Let's look at the case of PET (think: beverage bottles). PET is a widely accepted material for recycling, and generally profitable to collect and sort nationwide, yet in 2015, just 30 percent of the 5.6 billion pounds generated was recovered, and 13 percent became feedstock for more containers and packaging. A significant amount still ended up going to disposal at a cost of millions of dollars to cities and companies.Billions of dollars of investment are needed to build a bridge to that long-term vision.
Why isn't more PET recovered and recycled?
Effective mechanical sorting and processing of recycled PET (rPET) is hard to do and often involves multiple entities across the supply chain to create a usable pellet. The current cost structure and lack of consistent supply makes it very difficult to get to price parity with virgin resin.
Chemical solutions are enticing because they offer the promise of turning polymers back to a virgin-like monomer state. While technologies exist, scaling chemical processing is difficult without two things: a business model that competes with the price of virgin resin; and the scale to drive efficiency for billions of pounds of material to be re-introduced into existing supply chains. With many failures over the past decade, chemical recycling requires further R&D, greater supply and integration with upstream suppliers.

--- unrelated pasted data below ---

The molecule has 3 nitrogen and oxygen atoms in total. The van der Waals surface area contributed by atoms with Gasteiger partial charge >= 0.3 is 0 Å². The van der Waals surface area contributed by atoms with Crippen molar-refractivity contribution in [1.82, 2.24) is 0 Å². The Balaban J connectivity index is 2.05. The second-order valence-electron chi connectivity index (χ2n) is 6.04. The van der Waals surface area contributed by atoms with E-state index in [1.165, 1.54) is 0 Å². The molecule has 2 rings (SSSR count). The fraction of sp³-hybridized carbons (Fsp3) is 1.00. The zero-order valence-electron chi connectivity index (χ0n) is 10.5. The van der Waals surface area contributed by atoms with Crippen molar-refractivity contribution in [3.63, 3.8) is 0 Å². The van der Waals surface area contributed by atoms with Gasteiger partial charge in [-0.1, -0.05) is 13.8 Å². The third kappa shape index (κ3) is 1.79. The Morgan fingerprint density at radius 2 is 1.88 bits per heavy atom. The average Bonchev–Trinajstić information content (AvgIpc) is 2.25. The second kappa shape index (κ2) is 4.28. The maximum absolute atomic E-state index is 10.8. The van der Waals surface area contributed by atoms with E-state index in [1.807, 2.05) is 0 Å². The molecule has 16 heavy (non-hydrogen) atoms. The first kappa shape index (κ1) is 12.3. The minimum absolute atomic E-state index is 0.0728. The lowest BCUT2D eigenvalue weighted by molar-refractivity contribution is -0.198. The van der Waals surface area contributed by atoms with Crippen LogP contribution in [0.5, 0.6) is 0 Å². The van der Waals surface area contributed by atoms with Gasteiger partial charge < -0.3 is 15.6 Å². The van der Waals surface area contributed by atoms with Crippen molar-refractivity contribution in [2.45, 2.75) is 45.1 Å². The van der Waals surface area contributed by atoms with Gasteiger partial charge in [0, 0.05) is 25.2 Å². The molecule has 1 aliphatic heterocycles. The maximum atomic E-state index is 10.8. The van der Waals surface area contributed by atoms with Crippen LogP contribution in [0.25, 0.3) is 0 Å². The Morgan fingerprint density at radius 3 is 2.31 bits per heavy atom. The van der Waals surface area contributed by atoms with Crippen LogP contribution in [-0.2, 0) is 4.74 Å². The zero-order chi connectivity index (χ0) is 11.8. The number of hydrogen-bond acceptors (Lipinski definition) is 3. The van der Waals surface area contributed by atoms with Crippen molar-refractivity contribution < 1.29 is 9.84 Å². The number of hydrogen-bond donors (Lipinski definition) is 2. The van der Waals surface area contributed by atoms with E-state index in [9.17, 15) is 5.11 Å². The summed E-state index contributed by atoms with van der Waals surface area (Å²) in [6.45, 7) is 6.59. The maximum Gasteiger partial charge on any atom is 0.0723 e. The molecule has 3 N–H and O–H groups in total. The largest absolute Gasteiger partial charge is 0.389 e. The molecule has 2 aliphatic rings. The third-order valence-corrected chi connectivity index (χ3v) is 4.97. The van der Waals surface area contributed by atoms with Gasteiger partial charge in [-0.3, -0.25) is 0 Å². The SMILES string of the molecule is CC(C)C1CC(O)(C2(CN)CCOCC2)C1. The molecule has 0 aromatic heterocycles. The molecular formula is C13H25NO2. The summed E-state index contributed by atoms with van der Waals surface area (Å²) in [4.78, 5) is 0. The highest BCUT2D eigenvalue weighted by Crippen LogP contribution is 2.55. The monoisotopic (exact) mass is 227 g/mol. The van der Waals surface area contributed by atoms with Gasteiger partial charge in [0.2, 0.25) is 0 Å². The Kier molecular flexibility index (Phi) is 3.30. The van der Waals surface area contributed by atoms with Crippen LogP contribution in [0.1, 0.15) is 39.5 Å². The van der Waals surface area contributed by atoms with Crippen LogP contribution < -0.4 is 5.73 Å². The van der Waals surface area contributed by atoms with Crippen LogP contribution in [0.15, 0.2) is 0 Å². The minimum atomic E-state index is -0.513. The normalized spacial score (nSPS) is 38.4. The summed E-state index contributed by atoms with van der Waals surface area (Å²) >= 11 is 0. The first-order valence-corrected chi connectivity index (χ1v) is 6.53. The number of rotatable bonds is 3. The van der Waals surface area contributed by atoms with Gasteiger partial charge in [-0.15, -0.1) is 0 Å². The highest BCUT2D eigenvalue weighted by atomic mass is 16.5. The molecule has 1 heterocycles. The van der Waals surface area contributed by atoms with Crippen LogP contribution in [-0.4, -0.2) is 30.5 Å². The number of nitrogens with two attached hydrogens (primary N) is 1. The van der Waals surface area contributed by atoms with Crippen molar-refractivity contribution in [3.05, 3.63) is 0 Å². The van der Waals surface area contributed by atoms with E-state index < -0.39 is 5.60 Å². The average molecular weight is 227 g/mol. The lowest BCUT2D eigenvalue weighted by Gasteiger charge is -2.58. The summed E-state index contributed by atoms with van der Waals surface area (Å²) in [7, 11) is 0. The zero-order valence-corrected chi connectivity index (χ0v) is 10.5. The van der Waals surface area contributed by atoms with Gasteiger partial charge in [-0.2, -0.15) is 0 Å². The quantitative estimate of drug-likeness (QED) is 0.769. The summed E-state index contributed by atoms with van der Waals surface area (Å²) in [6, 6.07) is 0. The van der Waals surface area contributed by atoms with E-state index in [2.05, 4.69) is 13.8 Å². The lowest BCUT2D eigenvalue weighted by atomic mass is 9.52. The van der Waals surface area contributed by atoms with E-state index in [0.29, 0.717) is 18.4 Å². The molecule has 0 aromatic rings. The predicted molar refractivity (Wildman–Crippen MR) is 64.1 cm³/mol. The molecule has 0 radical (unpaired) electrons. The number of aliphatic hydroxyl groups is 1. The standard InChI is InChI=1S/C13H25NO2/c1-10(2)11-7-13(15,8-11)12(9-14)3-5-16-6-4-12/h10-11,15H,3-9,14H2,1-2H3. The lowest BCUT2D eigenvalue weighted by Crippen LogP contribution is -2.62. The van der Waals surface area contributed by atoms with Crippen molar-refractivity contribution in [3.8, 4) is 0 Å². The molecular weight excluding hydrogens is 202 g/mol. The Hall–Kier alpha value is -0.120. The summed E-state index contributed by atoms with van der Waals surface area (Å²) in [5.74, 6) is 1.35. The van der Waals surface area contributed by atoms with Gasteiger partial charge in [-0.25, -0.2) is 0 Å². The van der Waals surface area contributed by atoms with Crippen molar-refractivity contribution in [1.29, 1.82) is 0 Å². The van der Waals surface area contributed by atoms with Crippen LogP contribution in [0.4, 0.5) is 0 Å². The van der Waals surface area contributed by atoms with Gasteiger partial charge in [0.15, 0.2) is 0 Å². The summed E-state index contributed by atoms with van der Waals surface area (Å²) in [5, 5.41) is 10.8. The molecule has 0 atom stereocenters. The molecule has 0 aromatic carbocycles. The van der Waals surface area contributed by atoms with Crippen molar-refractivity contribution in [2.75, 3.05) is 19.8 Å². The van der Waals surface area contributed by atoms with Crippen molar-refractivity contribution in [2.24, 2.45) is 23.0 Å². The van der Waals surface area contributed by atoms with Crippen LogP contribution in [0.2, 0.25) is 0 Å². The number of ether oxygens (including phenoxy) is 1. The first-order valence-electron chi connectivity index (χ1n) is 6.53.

Investing to improve supply chains
At Closed Loop Fund, the project finance vehicle of Closed Loop Partners, we actively are investing in opportunities to address these cost drivers. Mechanical processes are widely in use and are the lifeblood of the recycled plastics markets.
With investment in mechanical infrastructure, we would expect to see an increase in the percentage of post-consumer recycled content used in packaging — a water bottle could go from 10 percent recycled-content to 50 percent recycled-content — and nationally we could expect to increase the recovery rate of PET by 5 to 7 percent (more than 350 million pounds per year). For both return and impact, proven near-term solutions in rPET supply chains present investable opportunities.
In the past three years, more than $1.5 billion — at least 30 deals and nine acquisitions — has been deployed in North America into processing technologies, facilities or operations for any plastics. The vast majority of this available capital has been deployed into mechanical solutions.
Investing to create tomorrow's supply chain